We also continue to sell WMAS shirts and The Legend of Merv Conn DVDs, for $15. The Merv Conn documentary was made by prominent DC filmmaker Jeff Krulik, www.PlanetKrulik.com.


Composer Peter DiGiovanni

The Washington Balalaika Society will play a composition by Peter DeGiovanni at its November 3 and 4 concerts.

Saturday, November 3 at 7:30 pm
Ernst Cultural Center Auditorium
Northern Virginia Community College
Ernst Cultural Center Auditorium
8333 Little River Turnpike (Route 236)
Annandale VA
http://www.balalaika.org/tixorder.htm: Adults $20; seniors and students $18; children 12 and under free


Sunday, November 4 at 4:00 pm
Greenberg Theatre
4200 Wisconsin Avenue
Washington DC
http://www.balalaika.org/tixorder.htm: $25

Also available at www.TIX.com


Music for Your Repertoire

In response to a query from Karen, Mary Tokarski offered this list of the best Palmer-Hughes pieces to work on:

BOOK 5: (not the best of the material offered)
Mexican Polka -- a good study in repeated RH notes, as well as the sixteenth passages on the 4th section . . . great for "over the thumb" exercise! But remember to relax.

Nine Blind Mice is a great "variation" style piece -- hits lots of technical areas -- grace notes, trills, and more over the thumb exercise.

Roumanian Rhapsody #1 is just fun to do! Triplets, turns, trills and octaves!

Voices of Spring is a charming Strauss Waltz. Not difficult to learn, but difficult to play musically and elegantly!

Waltz Theme, is a Chopin Minute Waltz like piece that can also be done as a duet . . . good technical exercise.

El Relicario -- a 3/4 time piece, with the left hand playing a 2/4 kind of bass rhythm. It's rather tricky to accomplish and keep going on! It's got a bit of flair on the 16th not chromatic scale.

Semper Fidelis, is a great Sousa march . . . good 6/8 study, and fun drum solo imitation . . . as well as bass solo study.

Relative Samba includes reiterated RH notes in a cute samba style.

Charlie the Boxer is a fun Polish Polka . . . and is challenging to play at the correct speed with the 16th triplets (duet, too).

Turkish Rondo is a nice arrangement of Mozart's Turkish March . . . definitely worth the time!

Hungarian Dance #5 . . . same story.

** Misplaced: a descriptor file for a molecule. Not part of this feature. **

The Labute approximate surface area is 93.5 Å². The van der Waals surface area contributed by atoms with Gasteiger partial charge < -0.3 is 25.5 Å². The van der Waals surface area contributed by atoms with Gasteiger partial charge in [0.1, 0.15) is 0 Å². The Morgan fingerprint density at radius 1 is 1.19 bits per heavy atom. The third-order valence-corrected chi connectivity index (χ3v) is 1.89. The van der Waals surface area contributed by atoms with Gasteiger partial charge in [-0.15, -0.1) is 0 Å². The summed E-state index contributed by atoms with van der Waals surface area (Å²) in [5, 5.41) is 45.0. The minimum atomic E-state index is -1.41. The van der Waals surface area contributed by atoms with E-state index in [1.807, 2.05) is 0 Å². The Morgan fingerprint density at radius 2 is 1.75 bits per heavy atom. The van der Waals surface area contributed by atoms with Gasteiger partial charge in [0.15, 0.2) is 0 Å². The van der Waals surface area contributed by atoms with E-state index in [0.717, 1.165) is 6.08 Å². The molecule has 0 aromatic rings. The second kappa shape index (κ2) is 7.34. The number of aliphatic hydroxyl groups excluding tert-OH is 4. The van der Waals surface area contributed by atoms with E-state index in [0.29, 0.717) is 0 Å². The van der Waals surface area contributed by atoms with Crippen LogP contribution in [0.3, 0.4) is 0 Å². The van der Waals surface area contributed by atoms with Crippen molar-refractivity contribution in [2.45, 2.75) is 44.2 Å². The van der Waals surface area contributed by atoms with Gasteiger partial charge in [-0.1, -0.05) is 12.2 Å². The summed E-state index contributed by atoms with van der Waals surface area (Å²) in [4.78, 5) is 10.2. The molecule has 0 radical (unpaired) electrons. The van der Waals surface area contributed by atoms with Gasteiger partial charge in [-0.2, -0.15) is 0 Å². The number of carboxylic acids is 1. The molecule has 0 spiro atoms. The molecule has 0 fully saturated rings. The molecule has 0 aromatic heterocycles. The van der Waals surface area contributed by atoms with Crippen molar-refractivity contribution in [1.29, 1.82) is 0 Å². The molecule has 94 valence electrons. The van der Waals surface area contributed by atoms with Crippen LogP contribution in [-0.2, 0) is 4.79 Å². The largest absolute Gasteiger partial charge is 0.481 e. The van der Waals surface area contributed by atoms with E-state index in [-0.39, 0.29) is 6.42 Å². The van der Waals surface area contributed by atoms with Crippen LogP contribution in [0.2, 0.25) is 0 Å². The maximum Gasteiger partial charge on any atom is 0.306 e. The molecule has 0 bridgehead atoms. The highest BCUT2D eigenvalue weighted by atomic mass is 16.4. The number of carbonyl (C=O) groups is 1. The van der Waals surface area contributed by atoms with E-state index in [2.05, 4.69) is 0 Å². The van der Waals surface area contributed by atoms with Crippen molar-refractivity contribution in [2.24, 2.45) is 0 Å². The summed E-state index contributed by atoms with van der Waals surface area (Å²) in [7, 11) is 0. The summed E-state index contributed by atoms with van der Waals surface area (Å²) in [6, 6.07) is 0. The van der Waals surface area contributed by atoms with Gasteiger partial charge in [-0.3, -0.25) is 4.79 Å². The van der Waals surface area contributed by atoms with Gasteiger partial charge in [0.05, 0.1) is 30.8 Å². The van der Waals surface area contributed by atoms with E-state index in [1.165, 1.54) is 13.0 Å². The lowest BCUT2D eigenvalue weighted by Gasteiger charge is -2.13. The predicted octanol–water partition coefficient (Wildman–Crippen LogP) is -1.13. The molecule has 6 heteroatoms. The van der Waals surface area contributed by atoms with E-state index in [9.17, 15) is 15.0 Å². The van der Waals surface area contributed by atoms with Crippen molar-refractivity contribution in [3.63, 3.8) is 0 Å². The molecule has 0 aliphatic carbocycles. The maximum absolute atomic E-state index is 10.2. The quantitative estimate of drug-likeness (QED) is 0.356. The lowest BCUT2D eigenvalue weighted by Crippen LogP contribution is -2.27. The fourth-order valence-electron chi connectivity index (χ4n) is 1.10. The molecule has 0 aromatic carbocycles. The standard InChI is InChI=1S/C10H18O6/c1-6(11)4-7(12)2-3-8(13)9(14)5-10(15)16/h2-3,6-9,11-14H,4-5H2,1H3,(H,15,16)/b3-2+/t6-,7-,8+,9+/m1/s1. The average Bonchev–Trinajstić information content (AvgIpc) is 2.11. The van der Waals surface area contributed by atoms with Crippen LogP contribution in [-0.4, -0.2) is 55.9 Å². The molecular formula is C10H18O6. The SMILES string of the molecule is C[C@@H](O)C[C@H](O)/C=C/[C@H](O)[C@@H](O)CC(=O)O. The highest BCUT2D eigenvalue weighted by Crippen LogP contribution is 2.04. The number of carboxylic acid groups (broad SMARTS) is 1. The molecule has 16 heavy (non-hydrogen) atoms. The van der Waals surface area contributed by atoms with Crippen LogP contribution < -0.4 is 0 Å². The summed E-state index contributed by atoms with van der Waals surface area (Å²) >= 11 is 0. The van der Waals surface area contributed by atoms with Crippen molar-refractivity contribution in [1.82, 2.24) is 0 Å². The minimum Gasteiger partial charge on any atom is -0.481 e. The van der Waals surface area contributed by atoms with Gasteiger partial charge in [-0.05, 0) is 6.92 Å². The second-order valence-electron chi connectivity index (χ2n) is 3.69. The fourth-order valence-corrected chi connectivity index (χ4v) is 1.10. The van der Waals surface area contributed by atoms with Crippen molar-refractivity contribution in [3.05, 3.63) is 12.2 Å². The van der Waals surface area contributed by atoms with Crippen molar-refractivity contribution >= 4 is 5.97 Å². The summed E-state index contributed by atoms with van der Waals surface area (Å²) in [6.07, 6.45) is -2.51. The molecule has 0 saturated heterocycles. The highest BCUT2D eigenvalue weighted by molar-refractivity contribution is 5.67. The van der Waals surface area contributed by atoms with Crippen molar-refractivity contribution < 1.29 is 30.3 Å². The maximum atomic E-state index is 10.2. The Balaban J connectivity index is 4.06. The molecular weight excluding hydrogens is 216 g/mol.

Entry of the Gladiators is the typical "circus" entrance theme . . . chromatic scales, octaves, bass solo, RH chording, melody in chords.


Espana is a GREAT piece . . . I go around humming it all day after I hear it once!

Of course, the Toccata in D Minor!

The Strauss Medley is just a series of his pieces . .. if you like them, it's worth the time.

Saber Dance . . . a great arrangement . . . and technically difficult to accomplish!

I do think that should keep you out of trouble for a while!

Let me know how it goes. Hope to see you again soon,



Accordions Breathe Easier Since Smoking Ban
By Amanda Gardner
HealthDay Reporter

THURSDAY, Sept. 27 (HealthDay News) -- Banning smoking in bars is not only salve for the lungs, it is music to the ears.
A smoking ban in Irish workplaces has improved air quality in Irish pubs as well as the health of musical instruments -- such as accordions -- and the people who play them, research suggests.

"Research to date looking at the health effects of the smoking ban on hospitality workers in Ireland has focused mainly on bar staff," said Dr. John Garvey, specialist registrar in respiratory medicine at St. Vincent's University Hospital in Dublin.
Garvey, who plays the accordion, is co-author of a letter to the editor detailing the accordion findings in the Sept. 29 issue of the British Medical Journal.
"It's a remarkable analogy in that you've got an instrument that's basically performing much the same way as the lung and responding much the same way as the lung," added Kirby Donnelly, head and associate professor of environmental and occupational health at Texas A&M Health Science Center School of Rural Public Health.